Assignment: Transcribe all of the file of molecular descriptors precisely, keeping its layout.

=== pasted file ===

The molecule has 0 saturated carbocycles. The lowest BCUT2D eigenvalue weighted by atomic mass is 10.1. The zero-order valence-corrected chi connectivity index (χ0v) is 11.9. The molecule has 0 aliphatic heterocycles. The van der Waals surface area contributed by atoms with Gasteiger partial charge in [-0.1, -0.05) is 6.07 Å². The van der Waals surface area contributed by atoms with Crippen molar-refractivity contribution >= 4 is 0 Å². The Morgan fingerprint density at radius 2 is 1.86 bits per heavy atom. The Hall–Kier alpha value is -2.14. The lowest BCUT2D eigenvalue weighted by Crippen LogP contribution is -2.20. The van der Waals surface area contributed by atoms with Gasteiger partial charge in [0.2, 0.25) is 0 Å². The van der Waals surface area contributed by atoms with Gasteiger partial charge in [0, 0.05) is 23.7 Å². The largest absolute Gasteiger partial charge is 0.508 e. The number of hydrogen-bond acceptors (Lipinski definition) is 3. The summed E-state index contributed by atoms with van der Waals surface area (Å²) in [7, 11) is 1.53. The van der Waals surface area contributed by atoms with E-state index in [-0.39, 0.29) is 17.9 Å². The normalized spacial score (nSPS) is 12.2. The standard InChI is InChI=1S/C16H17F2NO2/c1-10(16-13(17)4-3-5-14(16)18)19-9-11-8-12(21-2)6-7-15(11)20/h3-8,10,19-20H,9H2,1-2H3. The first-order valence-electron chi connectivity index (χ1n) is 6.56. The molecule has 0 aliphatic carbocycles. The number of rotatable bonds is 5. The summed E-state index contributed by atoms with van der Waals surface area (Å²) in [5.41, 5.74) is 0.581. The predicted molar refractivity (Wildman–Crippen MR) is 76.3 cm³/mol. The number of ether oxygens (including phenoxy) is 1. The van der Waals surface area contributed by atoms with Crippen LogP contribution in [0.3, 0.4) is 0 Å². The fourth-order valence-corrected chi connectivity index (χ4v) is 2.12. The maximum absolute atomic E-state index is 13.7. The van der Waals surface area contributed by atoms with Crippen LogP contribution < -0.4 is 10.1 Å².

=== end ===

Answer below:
The molecule has 0 saturated carbocycles. The lowest BCUT2D eigenvalue weighted by atomic mass is 10.1. The zero-order valence-corrected chi connectivity index (χ0v) is 11.9. The molecule has 0 aliphatic heterocycles. The van der Waals surface area contributed by atoms with Gasteiger partial charge in [-0.1, -0.05) is 6.07 Å². The van der Waals surface area contributed by atoms with Crippen molar-refractivity contribution >= 4 is 0 Å². The Morgan fingerprint density at radius 2 is 1.86 bits per heavy atom. The Hall–Kier alpha value is -2.14. The lowest BCUT2D eigenvalue weighted by Crippen LogP contribution is -2.20. The van der Waals surface area contributed by atoms with Gasteiger partial charge in [0.2, 0.25) is 0 Å². The van der Waals surface area contributed by atoms with Gasteiger partial charge in [0, 0.05) is 23.7 Å². The largest absolute Gasteiger partial charge is 0.508 e. The number of hydrogen-bond acceptors (Lipinski definition) is 3. The summed E-state index contributed by atoms with van der Waals surface area (Å²) in [7, 11) is 1.53. The van der Waals surface area contributed by atoms with E-state index in [-0.39, 0.29) is 17.9 Å². The normalized spacial score (nSPS) is 12.2. The standard InChI is InChI=1S/C16H17F2NO2/c1-10(16-13(17)4-3-5-14(16)18)19-9-11-8-12(21-2)6-7-15(11)20/h3-8,10,19-20H,9H2,1-2H3. The first-order valence-electron chi connectivity index (χ1n) is 6.56. The molecule has 0 aliphatic carbocycles. The number of rotatable bonds is 5. The summed E-state index contributed by atoms with van der Waals surface area (Å²) in [5.41, 5.74) is 0.581. The predicted molar refractivity (Wildman–Crippen MR) is 76.3 cm³/mol. The number of ether oxygens (including phenoxy) is 1. The van der Waals surface area contributed by atoms with Crippen LogP contribution in [0.3, 0.4) is 0 Å². The fourth-order valence-corrected chi connectivity index (χ4v) is 2.12. The maximum absolute atomic E-state index is 13.7. The van der Waals surface area contributed by atoms with Crippen LogP contribution < -0.4 is 10.1 Å².